Sun Java System Directory Server Enterprise Edition 6.3 Deployment Planning Guide

Basic Replication Concepts

The replication mechanism is described in detail in Chapter 4, Directory Server Replication, in Sun Java System Directory Server Enterprise Edition 6.3 Reference. The following section provides basic information that you need to understand before reviewing the sample topologies described later in this chapter.

Master, Consumer, and Hub Replicas

A database that participates in replication is defined as a replica.

Directory Server distinguishes between three kinds of replicas:

The following figure illustrates the role of each of these replicas in a replication topology.

Figure 10–1 Role of Replicas in a Replication Topology

Figure shows the flow of replication traffic and LDAP

Note –

The previous figure is for illustration purposes only and is not necessarily a recommended topology. Directory Server6.x supports an unlimited number of masters in a multi-master topology. A master-only topology is recommended in most cases.

Suppliers and Consumers

A Directory Server that replicates to other servers is called a supplier. A Directory Server that is updated by other servers is called a consumer. The supplier replays all updates on the consumer through specially designed LDAP v3 extended operations. In terms of performance, a supplier is therefore likely to be a demanding client application for the consumer.

A server can be both a supplier and a consumer, as in the following situations:

A server that plays the role of a consumer only is called a dedicated consumer.

For a master replica, the server must do the following:

The server that contains the master replica is responsible for recording any changes made to the master replica and for replicating these changes to consumers.

For a hub replica, the server must do the following:

For a consumer replica, the server must do the following:

Multi-Master Replication

In a multi-master replication configuration, data can be updated simultaneously in different locations. Each master maintains a change log for its replica. The changes that occur on each master are replicated to the other servers.

Multi-master configurations have the following advantages:

Multi-master replication uses a loose consistency replication model. This means that the same entries may be modified simultaneously on different servers. When updates are sent between the two servers, any conflicting changes must be resolved. Various attributes of a WAN, such as latency, can increase the chance of replication conflicts. Conflict resolution generally occurs automatically. A number of conflict rules determine which change takes precedence. In some cases conflicts must be resolved manually. For more information, see Solving Common Replication Conflicts in Sun Java System Directory Server Enterprise Edition 6.3 Administration Guide.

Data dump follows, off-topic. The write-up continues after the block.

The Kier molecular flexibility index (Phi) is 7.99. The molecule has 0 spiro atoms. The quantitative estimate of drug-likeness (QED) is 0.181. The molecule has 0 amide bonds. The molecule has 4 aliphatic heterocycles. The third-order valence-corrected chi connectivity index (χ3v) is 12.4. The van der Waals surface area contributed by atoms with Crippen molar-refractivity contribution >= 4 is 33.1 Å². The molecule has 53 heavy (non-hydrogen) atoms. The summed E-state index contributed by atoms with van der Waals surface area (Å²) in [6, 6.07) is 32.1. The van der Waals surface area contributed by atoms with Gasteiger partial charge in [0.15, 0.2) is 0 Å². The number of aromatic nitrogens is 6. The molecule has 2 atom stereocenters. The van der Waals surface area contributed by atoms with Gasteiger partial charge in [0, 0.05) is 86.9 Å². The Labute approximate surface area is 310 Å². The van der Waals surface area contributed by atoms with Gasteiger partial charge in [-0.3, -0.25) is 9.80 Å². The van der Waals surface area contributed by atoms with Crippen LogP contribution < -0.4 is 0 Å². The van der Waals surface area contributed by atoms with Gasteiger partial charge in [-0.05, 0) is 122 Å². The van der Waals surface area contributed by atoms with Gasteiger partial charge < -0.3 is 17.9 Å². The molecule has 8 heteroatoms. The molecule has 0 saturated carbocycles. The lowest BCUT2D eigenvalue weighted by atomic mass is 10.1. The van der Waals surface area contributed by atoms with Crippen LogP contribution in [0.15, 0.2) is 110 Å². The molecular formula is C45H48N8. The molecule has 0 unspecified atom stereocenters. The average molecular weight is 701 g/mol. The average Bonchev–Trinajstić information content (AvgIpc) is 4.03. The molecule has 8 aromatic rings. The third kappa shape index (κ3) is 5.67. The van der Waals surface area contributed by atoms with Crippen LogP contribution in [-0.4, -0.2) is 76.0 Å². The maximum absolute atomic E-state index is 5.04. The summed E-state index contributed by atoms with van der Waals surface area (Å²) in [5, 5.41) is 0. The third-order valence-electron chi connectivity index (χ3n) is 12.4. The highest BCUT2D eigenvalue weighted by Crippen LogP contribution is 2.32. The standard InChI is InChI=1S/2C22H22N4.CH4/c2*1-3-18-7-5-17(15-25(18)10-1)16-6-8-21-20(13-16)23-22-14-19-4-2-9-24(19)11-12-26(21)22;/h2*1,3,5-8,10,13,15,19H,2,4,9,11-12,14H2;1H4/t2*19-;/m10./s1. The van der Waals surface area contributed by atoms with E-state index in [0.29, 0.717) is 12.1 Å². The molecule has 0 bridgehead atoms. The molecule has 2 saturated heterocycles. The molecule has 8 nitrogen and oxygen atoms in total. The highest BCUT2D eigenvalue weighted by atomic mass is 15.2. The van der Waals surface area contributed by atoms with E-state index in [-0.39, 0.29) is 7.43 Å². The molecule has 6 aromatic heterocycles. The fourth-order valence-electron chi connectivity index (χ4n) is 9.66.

The number of masters that are supported in a multi-master topology is theoretically unlimited. The number of consumers and hubs is also theoretically unlimited. However, the number of consumers to which a single supplier can replicate depends on the capacity of the supplier server. You can use the SLAMD Distributed Load Generation Engine (SLAMD) to assess the capacity of the supplier server. For information about SLAMD, and to download the SLAMD software, see

Unit of Replication

The smallest unit of replication is the suffix. The replication mechanism requires one suffix to correspond to one database. You cannot replicate a suffix, or namespace, that is distributed over two or more databases using custom distribution logic. The unit of replication applies to both consumers and suppliers, which means that you cannot replicate two suffixes to a consumer that holds only one suffix.

Change Log

Every server that acts as a supplier maintains a change log. A change log is a record that describes the modifications that have occurred on a master replica. The supplier replays these modifications to its consumers. When an entry is modified, renamed, added, or deleted, a change record that describes the LDAP operation is recorded in the change log.

Replication Agreement

Directory Server uses replication agreements to define how replication occurs between two servers. A replication agreement describes replication between one supplier and one consumer.

A replication agreement identifies the following:

Replication Priority

In versions of Directory Server prior to Directory Server 6.x, updates were replicated in chronological order. In this version of the product, updates can be prioritized for replication. Priority is a boolean feature, it is on or off. There are no levels of priority. In a queue of updates waiting to be replicated, updates with priority are replicated before updates without priority. In a queue of updates waiting to be replicated, updates with priority are replicated before updates without priority.

The priority rules are configured according to the following parameters:

For more information, see Prioritized Replication in Sun Java System Directory Server Enterprise Edition 6.3 Reference.